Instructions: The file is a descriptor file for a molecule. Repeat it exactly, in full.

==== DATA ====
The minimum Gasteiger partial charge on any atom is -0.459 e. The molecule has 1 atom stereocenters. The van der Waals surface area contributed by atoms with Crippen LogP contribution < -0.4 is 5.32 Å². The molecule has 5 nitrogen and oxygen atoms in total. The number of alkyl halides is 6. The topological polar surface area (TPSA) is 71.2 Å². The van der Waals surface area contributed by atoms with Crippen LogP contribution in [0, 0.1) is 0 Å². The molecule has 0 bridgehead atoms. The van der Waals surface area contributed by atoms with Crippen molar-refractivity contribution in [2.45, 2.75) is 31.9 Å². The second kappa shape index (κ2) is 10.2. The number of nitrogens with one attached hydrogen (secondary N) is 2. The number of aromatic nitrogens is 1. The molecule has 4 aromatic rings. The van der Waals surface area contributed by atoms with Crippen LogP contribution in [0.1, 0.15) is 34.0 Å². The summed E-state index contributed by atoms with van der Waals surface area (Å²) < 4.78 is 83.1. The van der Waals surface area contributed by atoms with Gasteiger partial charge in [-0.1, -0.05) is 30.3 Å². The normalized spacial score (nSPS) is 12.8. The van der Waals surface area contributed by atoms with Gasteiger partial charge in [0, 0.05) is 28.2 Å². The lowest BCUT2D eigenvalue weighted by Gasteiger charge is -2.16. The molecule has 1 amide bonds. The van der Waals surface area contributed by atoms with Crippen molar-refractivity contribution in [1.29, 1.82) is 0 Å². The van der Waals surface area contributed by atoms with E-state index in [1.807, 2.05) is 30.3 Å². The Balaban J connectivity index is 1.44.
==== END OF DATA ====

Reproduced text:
The minimum Gasteiger partial charge on any atom is -0.459 e. The molecule has 1 atom stereocenters. The van der Waals surface area contributed by atoms with Crippen LogP contribution < -0.4 is 5.32 Å². The molecule has 5 nitrogen and oxygen atoms in total. The number of alkyl halides is 6. The topological polar surface area (TPSA) is 71.2 Å². The van der Waals surface area contributed by atoms with Crippen LogP contribution in [0, 0.1) is 0 Å². The molecule has 0 bridgehead atoms. The van der Waals surface area contributed by atoms with Crippen molar-refractivity contribution in [2.45, 2.75) is 31.9 Å². The second kappa shape index (κ2) is 10.2. The number of nitrogens with one attached hydrogen (secondary N) is 2. The number of aromatic nitrogens is 1. The molecule has 4 aromatic rings. The van der Waals surface area contributed by atoms with Crippen LogP contribution in [0.1, 0.15) is 34.0 Å². The summed E-state index contributed by atoms with van der Waals surface area (Å²) < 4.78 is 83.1. The van der Waals surface area contributed by atoms with Gasteiger partial charge in [-0.1, -0.05) is 30.3 Å². The normalized spacial score (nSPS) is 12.8. The van der Waals surface area contributed by atoms with Gasteiger partial charge in [0, 0.05) is 28.2 Å². The lowest BCUT2D eigenvalue weighted by Gasteiger charge is -2.16. The molecule has 1 amide bonds. The van der Waals surface area contributed by atoms with Crippen molar-refractivity contribution in [1.29, 1.82) is 0 Å². The van der Waals surface area contributed by atoms with E-state index in [1.807, 2.05) is 30.3 Å². The Balaban J connectivity index is 1.44.